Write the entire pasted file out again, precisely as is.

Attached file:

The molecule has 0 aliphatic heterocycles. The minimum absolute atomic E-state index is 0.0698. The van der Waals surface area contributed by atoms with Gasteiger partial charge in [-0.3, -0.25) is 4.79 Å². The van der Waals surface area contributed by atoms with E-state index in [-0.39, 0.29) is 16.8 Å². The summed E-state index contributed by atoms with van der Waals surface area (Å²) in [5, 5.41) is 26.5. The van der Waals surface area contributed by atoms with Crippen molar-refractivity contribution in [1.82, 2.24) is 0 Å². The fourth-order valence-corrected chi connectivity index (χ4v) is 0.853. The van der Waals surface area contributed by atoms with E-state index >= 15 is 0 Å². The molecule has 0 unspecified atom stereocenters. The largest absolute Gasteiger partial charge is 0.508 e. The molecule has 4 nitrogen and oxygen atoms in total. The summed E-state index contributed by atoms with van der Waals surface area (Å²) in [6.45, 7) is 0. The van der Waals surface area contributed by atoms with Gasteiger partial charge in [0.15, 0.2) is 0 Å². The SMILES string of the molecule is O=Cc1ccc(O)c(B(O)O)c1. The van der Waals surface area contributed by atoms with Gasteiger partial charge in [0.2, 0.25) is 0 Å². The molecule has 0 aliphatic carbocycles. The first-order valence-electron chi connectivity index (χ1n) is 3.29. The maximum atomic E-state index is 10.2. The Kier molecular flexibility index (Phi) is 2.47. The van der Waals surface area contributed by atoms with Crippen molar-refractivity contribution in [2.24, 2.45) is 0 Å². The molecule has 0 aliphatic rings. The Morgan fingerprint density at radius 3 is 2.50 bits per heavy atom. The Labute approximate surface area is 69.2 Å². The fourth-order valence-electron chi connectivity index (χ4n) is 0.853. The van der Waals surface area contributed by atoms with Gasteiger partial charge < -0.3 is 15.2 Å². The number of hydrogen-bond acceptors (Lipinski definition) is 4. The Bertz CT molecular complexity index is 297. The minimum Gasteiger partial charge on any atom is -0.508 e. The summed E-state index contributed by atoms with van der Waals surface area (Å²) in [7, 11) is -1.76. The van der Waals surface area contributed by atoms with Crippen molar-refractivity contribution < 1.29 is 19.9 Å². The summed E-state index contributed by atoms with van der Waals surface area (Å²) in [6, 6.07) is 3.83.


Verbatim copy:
The molecule has 0 aliphatic heterocycles. The minimum absolute atomic E-state index is 0.0698. The van der Waals surface area contributed by atoms with Gasteiger partial charge in [-0.3, -0.25) is 4.79 Å². The van der Waals surface area contributed by atoms with E-state index in [-0.39, 0.29) is 16.8 Å². The summed E-state index contributed by atoms with van der Waals surface area (Å²) in [5, 5.41) is 26.5. The van der Waals surface area contributed by atoms with Crippen molar-refractivity contribution in [1.82, 2.24) is 0 Å². The fourth-order valence-corrected chi connectivity index (χ4v) is 0.853. The van der Waals surface area contributed by atoms with E-state index >= 15 is 0 Å². The molecule has 0 unspecified atom stereocenters. The largest absolute Gasteiger partial charge is 0.508 e. The molecule has 4 nitrogen and oxygen atoms in total. The summed E-state index contributed by atoms with van der Waals surface area (Å²) in [6.45, 7) is 0. The van der Waals surface area contributed by atoms with Gasteiger partial charge in [0.15, 0.2) is 0 Å². The SMILES string of the molecule is O=Cc1ccc(O)c(B(O)O)c1. The van der Waals surface area contributed by atoms with Gasteiger partial charge in [0.2, 0.25) is 0 Å². The molecule has 0 aliphatic carbocycles. The first-order valence-electron chi connectivity index (χ1n) is 3.29. The maximum atomic E-state index is 10.2. The Kier molecular flexibility index (Phi) is 2.47. The van der Waals surface area contributed by atoms with Crippen molar-refractivity contribution in [2.24, 2.45) is 0 Å². The molecule has 0 aliphatic rings. The Morgan fingerprint density at radius 3 is 2.50 bits per heavy atom. The Labute approximate surface area is 69.2 Å². The fourth-order valence-electron chi connectivity index (χ4n) is 0.853. The van der Waals surface area contributed by atoms with Gasteiger partial charge < -0.3 is 15.2 Å². The number of hydrogen-bond acceptors (Lipinski definition) is 4. The Bertz CT molecular complexity index is 297. The minimum Gasteiger partial charge on any atom is -0.508 e. The summed E-state index contributed by atoms with van der Waals surface area (Å²) in [7, 11) is -1.76. The van der Waals surface area contributed by atoms with Crippen molar-refractivity contribution < 1.29 is 19.9 Å². The summed E-state index contributed by atoms with van der Waals surface area (Å²) in [6, 6.07) is 3.83.